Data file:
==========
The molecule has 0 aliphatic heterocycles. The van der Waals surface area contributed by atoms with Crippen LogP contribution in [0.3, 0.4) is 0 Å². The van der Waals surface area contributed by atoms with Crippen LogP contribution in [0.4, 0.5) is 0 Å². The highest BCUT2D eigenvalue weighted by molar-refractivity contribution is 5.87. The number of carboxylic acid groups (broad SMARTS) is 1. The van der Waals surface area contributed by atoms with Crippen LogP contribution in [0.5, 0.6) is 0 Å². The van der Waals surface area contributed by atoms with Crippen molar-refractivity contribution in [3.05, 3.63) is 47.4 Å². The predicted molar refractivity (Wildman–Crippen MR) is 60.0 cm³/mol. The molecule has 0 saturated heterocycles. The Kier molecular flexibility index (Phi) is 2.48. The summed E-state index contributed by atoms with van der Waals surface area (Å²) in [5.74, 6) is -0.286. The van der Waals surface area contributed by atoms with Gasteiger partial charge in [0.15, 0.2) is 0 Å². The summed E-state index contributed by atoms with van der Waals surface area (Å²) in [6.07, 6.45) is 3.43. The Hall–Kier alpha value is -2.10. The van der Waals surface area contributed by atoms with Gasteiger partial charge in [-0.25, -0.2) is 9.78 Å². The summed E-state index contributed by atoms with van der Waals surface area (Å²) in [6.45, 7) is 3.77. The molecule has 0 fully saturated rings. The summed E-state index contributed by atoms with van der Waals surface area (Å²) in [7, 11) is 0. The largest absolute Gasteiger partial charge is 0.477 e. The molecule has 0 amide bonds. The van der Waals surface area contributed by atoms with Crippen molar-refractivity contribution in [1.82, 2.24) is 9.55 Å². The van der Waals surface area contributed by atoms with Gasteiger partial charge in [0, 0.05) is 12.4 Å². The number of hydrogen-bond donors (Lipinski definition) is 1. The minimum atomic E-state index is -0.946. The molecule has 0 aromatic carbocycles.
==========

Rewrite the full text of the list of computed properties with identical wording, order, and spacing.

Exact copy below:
The molecule has 0 aliphatic heterocycles. The van der Waals surface area contributed by atoms with Crippen LogP contribution in [0.3, 0.4) is 0 Å². The van der Waals surface area contributed by atoms with Crippen LogP contribution in [0.4, 0.5) is 0 Å². The highest BCUT2D eigenvalue weighted by molar-refractivity contribution is 5.87. The number of carboxylic acid groups (broad SMARTS) is 1. The van der Waals surface area contributed by atoms with Crippen LogP contribution in [0.5, 0.6) is 0 Å². The van der Waals surface area contributed by atoms with Crippen molar-refractivity contribution in [3.05, 3.63) is 47.4 Å². The predicted molar refractivity (Wildman–Crippen MR) is 60.0 cm³/mol. The molecule has 0 saturated heterocycles. The Kier molecular flexibility index (Phi) is 2.48. The summed E-state index contributed by atoms with van der Waals surface area (Å²) in [5.74, 6) is -0.286. The van der Waals surface area contributed by atoms with Gasteiger partial charge in [0.15, 0.2) is 0 Å². The summed E-state index contributed by atoms with van der Waals surface area (Å²) in [6.07, 6.45) is 3.43. The Hall–Kier alpha value is -2.10. The van der Waals surface area contributed by atoms with Gasteiger partial charge in [-0.25, -0.2) is 9.78 Å². The summed E-state index contributed by atoms with van der Waals surface area (Å²) in [6.45, 7) is 3.77. The molecule has 0 fully saturated rings. The summed E-state index contributed by atoms with van der Waals surface area (Å²) in [7, 11) is 0. The largest absolute Gasteiger partial charge is 0.477 e. The molecule has 0 amide bonds. The van der Waals surface area contributed by atoms with Crippen molar-refractivity contribution in [1.82, 2.24) is 9.55 Å². The van der Waals surface area contributed by atoms with Gasteiger partial charge in [0, 0.05) is 12.4 Å². The number of hydrogen-bond donors (Lipinski definition) is 1. The minimum atomic E-state index is -0.946. The molecule has 0 aromatic carbocycles.